• Written By: Mike Haas, MD
    Comprehensive Ophthalmology

    This large prospective study conducted in China found that a significant number of healthy newborns exhibit ocular abnormalities on digital ocular examination, with more than one-fifth of them showing retinal hemorrhage.

    With such a large cohort of otherwise normal newborns showing retinal hemorrhages from birth trauma, perhaps traditional thinking on the significance will shift.

    To the authors' knowledge, this is the first published report on data from a large neonatal eye examination program. China's Ministry of Health encourages newborn examination in detail as part of its National Children's Health Standard.

    Of 3,573 healthy full-term newborns enrolled in the program and examined at the Maternal and Child Healthcare Hospital in China between May 2010 and June 2011, there were 871 cases with ocular abnormalities (24.4 percent). The majority of abnormal exams were retinal hemorrhage (22 percent of all newborns examined). Of these, there were 215 cases of significant retinal hemorrhage that were possibly sight threatening or amblyogenic, representing 6 percent of the total. In addition, 67 cases involved macular hemorrhage.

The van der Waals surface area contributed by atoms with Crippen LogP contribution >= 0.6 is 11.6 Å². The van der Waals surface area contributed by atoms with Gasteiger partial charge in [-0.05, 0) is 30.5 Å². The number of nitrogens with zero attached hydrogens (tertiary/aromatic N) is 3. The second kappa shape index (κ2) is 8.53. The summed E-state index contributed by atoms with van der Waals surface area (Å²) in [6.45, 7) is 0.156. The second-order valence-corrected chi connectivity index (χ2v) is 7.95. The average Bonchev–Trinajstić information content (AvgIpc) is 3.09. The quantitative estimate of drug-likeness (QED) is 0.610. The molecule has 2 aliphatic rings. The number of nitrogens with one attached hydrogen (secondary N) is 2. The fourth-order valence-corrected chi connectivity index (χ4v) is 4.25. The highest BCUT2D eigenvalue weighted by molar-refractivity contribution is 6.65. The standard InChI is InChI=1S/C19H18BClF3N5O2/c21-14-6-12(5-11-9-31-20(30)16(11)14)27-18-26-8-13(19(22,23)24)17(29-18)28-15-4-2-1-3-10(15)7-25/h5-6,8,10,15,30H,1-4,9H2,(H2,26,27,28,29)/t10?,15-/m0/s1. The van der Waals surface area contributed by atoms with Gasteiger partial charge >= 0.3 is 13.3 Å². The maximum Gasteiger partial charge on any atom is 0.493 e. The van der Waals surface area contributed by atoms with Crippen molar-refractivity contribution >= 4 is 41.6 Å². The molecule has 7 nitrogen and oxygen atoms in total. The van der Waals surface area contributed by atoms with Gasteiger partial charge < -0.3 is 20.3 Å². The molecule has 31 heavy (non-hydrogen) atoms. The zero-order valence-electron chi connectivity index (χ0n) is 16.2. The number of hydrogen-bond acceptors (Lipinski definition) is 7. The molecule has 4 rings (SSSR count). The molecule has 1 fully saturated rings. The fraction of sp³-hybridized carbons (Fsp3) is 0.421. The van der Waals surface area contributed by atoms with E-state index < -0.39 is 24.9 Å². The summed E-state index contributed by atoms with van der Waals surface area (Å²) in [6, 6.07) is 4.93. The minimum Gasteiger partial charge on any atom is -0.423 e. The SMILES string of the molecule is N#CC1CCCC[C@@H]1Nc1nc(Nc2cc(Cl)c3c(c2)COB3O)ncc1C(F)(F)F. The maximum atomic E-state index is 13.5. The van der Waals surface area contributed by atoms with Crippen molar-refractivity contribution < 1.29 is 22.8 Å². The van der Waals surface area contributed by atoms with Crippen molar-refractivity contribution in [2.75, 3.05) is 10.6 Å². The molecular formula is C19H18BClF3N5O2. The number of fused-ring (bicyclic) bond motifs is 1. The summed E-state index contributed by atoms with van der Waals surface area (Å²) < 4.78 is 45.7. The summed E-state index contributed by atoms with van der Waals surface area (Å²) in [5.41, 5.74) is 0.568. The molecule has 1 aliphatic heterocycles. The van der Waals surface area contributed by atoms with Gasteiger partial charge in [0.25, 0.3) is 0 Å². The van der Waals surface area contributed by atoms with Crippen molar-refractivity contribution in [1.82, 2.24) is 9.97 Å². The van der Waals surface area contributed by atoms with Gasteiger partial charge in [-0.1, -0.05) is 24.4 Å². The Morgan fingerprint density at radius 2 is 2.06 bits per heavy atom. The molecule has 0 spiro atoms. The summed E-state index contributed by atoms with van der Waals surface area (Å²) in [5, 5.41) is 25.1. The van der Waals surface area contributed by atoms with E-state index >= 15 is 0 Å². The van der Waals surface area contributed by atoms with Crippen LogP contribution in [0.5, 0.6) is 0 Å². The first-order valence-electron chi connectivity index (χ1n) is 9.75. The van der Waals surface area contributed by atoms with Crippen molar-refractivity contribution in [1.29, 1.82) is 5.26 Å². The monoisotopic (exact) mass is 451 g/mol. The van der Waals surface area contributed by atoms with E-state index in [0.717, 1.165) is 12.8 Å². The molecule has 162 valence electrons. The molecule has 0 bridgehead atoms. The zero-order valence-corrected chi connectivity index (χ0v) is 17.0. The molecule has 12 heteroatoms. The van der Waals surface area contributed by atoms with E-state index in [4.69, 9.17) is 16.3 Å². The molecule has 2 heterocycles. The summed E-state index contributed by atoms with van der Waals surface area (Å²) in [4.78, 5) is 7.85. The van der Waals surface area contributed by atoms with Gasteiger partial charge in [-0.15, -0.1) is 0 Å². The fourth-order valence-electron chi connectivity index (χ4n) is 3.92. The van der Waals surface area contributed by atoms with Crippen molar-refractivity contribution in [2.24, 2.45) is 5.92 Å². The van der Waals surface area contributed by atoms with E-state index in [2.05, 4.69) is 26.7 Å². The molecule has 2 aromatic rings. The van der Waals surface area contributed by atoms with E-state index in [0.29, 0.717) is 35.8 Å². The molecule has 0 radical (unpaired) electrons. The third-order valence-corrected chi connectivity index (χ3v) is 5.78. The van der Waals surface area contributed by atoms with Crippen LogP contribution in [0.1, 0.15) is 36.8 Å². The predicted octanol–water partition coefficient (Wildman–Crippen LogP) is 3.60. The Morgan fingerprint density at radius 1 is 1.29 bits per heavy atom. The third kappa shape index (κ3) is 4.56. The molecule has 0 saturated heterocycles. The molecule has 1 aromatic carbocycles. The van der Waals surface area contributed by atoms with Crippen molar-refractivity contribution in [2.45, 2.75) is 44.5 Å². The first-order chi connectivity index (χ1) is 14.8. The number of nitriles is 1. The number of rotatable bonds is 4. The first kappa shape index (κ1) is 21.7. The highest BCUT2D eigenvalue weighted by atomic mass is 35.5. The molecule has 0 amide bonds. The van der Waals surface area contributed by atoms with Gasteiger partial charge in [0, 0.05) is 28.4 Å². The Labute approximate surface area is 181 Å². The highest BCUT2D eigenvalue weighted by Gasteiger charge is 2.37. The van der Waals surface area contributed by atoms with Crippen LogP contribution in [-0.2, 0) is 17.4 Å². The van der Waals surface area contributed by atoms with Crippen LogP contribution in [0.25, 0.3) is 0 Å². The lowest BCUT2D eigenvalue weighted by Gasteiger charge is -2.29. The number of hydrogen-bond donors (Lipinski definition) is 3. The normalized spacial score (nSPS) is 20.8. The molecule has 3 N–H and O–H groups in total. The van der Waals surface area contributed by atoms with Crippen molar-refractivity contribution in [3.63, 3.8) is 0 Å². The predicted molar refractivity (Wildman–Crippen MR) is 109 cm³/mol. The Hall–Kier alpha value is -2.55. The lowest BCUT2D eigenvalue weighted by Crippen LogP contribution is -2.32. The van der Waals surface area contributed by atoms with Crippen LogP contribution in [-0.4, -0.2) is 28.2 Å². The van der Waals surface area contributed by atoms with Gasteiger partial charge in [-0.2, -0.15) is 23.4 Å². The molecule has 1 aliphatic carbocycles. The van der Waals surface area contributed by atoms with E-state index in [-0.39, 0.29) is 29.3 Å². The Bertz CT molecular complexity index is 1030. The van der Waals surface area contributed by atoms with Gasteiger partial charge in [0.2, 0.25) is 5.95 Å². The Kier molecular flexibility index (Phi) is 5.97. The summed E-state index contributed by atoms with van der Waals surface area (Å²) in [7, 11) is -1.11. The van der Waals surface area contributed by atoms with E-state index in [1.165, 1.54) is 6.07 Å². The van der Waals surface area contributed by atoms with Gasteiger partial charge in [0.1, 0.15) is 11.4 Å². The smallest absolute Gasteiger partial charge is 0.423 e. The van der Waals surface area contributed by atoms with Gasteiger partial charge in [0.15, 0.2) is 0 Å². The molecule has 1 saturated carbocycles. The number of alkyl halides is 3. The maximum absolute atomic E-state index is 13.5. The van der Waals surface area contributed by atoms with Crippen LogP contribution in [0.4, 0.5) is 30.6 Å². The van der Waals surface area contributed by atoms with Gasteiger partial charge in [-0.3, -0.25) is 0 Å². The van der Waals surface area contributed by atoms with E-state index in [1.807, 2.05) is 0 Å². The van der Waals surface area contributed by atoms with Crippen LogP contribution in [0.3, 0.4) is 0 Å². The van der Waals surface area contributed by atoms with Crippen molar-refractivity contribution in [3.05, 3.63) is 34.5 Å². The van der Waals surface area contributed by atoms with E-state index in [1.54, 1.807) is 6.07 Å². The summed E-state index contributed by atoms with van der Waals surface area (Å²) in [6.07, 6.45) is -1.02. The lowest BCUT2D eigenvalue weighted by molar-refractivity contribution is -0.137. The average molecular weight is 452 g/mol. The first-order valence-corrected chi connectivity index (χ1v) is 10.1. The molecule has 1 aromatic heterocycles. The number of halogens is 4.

The other 107 cases with abnormal ocular findings included subconjunctival hemorrhage, congenital microphthalmos, congenital corneal leukoma, posterior synechia, persistent pupillary membrane, congenital cataract, enlarged C/D ratio, retinal hamartoma, optic nerve defects, macular pigment disorder and nonspecific peripheral retinopathy.

    They write that it is an unsupported assumption that disorders of the neonatal fundus, particularly retinal hemorrhages due to birth trauma, are at best very rare and at worst transient and benign. This is, however, speculation and these data point to the need for further study in this area. Is it possible that some visual disturbances seen later in childhood (i.e., anisometropia, amblyopia) have their genesis or are manifest during the neonatal period? There are several theories being postulated that retinal blur may have a profound impact on normal optical development and emmetropization of the eye.

    They conclude that it remains to be seen if early discovery of pathological findings can indeed lead to a decrease in visual morbidity. A protocol is currently being developed for the prospective examination of the newborn fundus along with sustained follow-up in order to track resolution and the possible sequelae of abnormalities discovered on digital examination.